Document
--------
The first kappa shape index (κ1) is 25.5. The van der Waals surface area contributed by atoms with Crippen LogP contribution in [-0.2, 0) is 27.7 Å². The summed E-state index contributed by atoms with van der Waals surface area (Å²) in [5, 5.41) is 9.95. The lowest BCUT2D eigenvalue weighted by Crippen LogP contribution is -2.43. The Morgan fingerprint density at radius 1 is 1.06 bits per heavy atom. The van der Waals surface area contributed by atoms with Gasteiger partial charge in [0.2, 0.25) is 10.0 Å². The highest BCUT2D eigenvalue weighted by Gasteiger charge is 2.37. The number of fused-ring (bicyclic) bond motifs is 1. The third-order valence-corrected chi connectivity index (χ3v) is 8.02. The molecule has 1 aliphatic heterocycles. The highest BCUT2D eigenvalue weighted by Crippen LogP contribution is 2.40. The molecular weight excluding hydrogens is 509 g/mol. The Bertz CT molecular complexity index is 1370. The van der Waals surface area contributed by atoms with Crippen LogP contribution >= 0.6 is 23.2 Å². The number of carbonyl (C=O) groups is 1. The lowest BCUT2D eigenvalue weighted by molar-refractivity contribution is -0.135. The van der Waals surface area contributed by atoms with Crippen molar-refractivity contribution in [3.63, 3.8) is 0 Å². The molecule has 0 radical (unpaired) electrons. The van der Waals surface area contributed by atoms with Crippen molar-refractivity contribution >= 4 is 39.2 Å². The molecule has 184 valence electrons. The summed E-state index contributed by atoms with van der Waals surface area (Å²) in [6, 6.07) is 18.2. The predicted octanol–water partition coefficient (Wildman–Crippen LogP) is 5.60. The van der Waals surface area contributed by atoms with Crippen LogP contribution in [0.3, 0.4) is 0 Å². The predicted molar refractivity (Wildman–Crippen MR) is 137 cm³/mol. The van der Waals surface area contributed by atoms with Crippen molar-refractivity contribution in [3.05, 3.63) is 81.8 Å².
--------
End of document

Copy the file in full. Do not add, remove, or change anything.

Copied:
The first kappa shape index (κ1) is 25.5. The van der Waals surface area contributed by atoms with Crippen LogP contribution in [-0.2, 0) is 27.7 Å². The summed E-state index contributed by atoms with van der Waals surface area (Å²) in [5, 5.41) is 9.95. The lowest BCUT2D eigenvalue weighted by Crippen LogP contribution is -2.43. The Morgan fingerprint density at radius 1 is 1.06 bits per heavy atom. The van der Waals surface area contributed by atoms with Gasteiger partial charge in [0.2, 0.25) is 10.0 Å². The highest BCUT2D eigenvalue weighted by Gasteiger charge is 2.37. The number of fused-ring (bicyclic) bond motifs is 1. The third-order valence-corrected chi connectivity index (χ3v) is 8.02. The molecule has 1 aliphatic heterocycles. The highest BCUT2D eigenvalue weighted by Crippen LogP contribution is 2.40. The molecular weight excluding hydrogens is 509 g/mol. The Bertz CT molecular complexity index is 1370. The van der Waals surface area contributed by atoms with Crippen LogP contribution >= 0.6 is 23.2 Å². The number of carbonyl (C=O) groups is 1. The lowest BCUT2D eigenvalue weighted by molar-refractivity contribution is -0.135. The van der Waals surface area contributed by atoms with Crippen molar-refractivity contribution in [3.63, 3.8) is 0 Å². The molecule has 0 radical (unpaired) electrons. The van der Waals surface area contributed by atoms with Crippen molar-refractivity contribution >= 4 is 39.2 Å². The molecule has 184 valence electrons. The summed E-state index contributed by atoms with van der Waals surface area (Å²) in [6, 6.07) is 18.2. The predicted octanol–water partition coefficient (Wildman–Crippen LogP) is 5.60. The van der Waals surface area contributed by atoms with Crippen LogP contribution in [0.3, 0.4) is 0 Å². The predicted molar refractivity (Wildman–Crippen MR) is 137 cm³/mol. The van der Waals surface area contributed by atoms with Crippen molar-refractivity contribution in [3.05, 3.63) is 81.8 Å².